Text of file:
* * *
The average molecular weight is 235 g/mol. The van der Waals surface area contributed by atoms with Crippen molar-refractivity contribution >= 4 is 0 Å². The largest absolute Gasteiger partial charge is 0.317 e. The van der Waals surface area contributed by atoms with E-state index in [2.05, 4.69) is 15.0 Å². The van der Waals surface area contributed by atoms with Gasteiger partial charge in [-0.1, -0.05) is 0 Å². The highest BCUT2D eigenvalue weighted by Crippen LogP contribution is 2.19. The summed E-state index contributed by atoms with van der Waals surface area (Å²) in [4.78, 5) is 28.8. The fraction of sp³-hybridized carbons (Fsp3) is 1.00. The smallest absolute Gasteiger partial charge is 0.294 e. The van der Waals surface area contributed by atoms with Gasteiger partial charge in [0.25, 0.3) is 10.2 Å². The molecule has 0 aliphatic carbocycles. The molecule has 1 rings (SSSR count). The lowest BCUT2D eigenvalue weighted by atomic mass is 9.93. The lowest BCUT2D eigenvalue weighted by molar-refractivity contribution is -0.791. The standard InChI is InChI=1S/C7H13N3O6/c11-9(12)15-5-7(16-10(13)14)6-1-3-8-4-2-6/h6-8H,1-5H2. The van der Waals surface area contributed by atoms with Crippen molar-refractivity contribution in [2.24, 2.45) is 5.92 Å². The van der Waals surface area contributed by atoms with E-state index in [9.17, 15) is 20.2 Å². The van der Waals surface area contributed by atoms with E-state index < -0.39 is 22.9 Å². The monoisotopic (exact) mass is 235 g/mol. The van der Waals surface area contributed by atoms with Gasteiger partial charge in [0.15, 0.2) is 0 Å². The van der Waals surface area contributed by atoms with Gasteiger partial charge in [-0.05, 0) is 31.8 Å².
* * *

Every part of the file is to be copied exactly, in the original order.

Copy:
The average molecular weight is 235 g/mol. The van der Waals surface area contributed by atoms with Crippen molar-refractivity contribution >= 4 is 0 Å². The largest absolute Gasteiger partial charge is 0.317 e. The van der Waals surface area contributed by atoms with E-state index in [2.05, 4.69) is 15.0 Å². The van der Waals surface area contributed by atoms with Gasteiger partial charge in [-0.1, -0.05) is 0 Å². The highest BCUT2D eigenvalue weighted by Crippen LogP contribution is 2.19. The summed E-state index contributed by atoms with van der Waals surface area (Å²) in [4.78, 5) is 28.8. The fraction of sp³-hybridized carbons (Fsp3) is 1.00. The smallest absolute Gasteiger partial charge is 0.294 e. The van der Waals surface area contributed by atoms with Gasteiger partial charge in [0.25, 0.3) is 10.2 Å². The molecule has 0 aliphatic carbocycles. The molecule has 1 rings (SSSR count). The lowest BCUT2D eigenvalue weighted by atomic mass is 9.93. The lowest BCUT2D eigenvalue weighted by molar-refractivity contribution is -0.791. The standard InChI is InChI=1S/C7H13N3O6/c11-9(12)15-5-7(16-10(13)14)6-1-3-8-4-2-6/h6-8H,1-5H2. The van der Waals surface area contributed by atoms with Crippen molar-refractivity contribution in [2.24, 2.45) is 5.92 Å². The van der Waals surface area contributed by atoms with E-state index in [9.17, 15) is 20.2 Å². The van der Waals surface area contributed by atoms with E-state index < -0.39 is 22.9 Å². The monoisotopic (exact) mass is 235 g/mol. The van der Waals surface area contributed by atoms with Gasteiger partial charge in [0.15, 0.2) is 0 Å². The van der Waals surface area contributed by atoms with Gasteiger partial charge in [-0.05, 0) is 31.8 Å².